Supporting all the frameworks and build systems took days of research and practicing. This article goes through lessons learnt and how to structure a project while supporting the following:
This page is based on the ag-Grid project on Github. Check the project for a full working example of the concepts below. The project is written in TypeScript, however you do not need TypeScript to use the project.
You do not need to be using, or even be a fan of, Angular 2 or Typescript for them to be useful for you. You can learn from them and benefit from what they bring to the community even if you're a Babel and React guy.
We are going to be generating a lot of files. To make this easy to work with, we define two core folders as follows:
Internal modules in Typescript allow you to structure your 'pre ECMA 6 modules' code into separate files and then have Typescript combine all the files together (similar to bundling via Browserify and Webpack) and provide a level of namespacing away from the global scope. This was great back in the day before Browserify and WebPack, as it allowed splitting up your project into multiple files and then have the Typescript compiler bundle your files into one file.
Do not do any of this!! It lacks support for CommonJS or ECMA 6 modules. Instead you should use External Modules.
Do not use TypeScript internal modules, delete them from your code, forget they exist, and move to TypeScript external modules.
External modules in TypeScript are what you see in ag-Grid and Angular 2 code and this is what works best with CommonJS as it gets compiled down to CommonJS 'require' functions which is what most of the rest of the world is using, incluing the React community.
Next is the compile settings for TypeScript. ag-Grid uses Gulp for compiling TypeScript and has the TypeScript settings in the Gulp file. The portion of the gulpfile.js of interest is as follows:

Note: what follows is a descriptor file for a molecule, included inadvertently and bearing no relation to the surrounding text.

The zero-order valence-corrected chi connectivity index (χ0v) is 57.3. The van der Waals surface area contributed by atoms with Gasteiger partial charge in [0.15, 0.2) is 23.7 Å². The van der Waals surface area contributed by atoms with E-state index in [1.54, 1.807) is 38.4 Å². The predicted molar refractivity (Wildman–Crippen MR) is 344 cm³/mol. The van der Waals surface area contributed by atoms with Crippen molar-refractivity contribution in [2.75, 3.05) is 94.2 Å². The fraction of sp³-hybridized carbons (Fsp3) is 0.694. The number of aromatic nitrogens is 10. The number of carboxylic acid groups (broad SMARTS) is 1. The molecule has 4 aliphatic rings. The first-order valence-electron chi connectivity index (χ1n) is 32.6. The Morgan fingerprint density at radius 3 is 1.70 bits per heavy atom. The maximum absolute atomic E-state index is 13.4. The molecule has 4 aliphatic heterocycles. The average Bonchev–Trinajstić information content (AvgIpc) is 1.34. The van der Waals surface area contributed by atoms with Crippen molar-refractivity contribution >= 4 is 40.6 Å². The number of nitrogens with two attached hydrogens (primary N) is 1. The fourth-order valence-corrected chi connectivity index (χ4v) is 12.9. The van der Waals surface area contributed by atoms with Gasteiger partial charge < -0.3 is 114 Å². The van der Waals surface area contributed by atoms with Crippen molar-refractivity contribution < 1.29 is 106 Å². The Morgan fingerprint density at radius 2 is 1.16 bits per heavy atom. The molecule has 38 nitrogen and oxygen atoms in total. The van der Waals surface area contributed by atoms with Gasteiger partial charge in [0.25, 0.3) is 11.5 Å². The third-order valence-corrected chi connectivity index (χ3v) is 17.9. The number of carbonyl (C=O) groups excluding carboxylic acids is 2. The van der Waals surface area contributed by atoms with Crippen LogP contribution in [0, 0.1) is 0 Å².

The item of interest for now is module: 'commonjs'. TypeScript supports the following 4 Modules: commonjs, amd, system and umd. This is what we think about them:
So from the above, commonjs modules is the one to go for as it is still popular and can be used by all the other popular module loading systems.
Once your project has CommonJS files, another project can use your project using CommonJS.
For example someone can include your file using Node dependencies and the following code:
This is great, it works, but it's long winded that the client has to include 'dist/lib' in each call. To get around this:
You can have as many 'main' files as you like, giving you the option of splitting the modules out. However this only makes sense for very large projects where splitting out helps. It is standard practice to put these main files in the root of your project.
The use of the main files is optional, but highly recommend for the following reasons:
Similar to exposing the CommonJS modules, you should expose the definition files. Do this
by creating a definition file with the same name as the module file. In ag-Grid, this file
is called main.d.ts and contains lines like the following:
Now, when a client is using TypeScript and imports your project via CommonJS or ECMA 6 modules, your IDE will be able to pick up the definition files automatically.
The problem with the above is it assumes your client will be using a module loading system. That is where
WebPack is to the rescue. It takes a CommonJS module and generates a bundle that exposes
the shared component on the global namespace. This will allow your clients to use your component 'the old way'
by just referencing your script directly from the HTML page. In the ag-Grid project, similar to TypeScript, Webpack is also configured
inside the Gulp file. You have the option of webpack.config.js instead of having the settings in Gulp, again
no advantage, it's just the preference of ag-Grid to keep the config inside the Gulp file.
What you should note are the following options:
This technique, btw, is what Angular 2 uses to create its UMD version of Angular 2.0.
If your client is using CommonJS, then they can require / import CSS files in their
code. You could include the require / import in your component code, however doing so
would require advance knowledge of what packaging plug-in will be used. For example
some plugins reference CSS files like this:
Because you can't know, the safest is to let the client reference the CSS in the client code.
Angular 2.0 and React components have dependencies on their associated libraries. If you want to use either of these libraries, you have to make them as dependencies in your project. The best way to do this is as peer dependencies (peerDependencies in package.json) so that the client can control what version of the library to use and your component will use what's provided to it. This has the following impacts:
And that's it. The world of packaging is changing, so I don't know for how long the above will be relevant. However you can take it from me, ag-Grid is used by thousands of people, the above system is tried and tested and does work.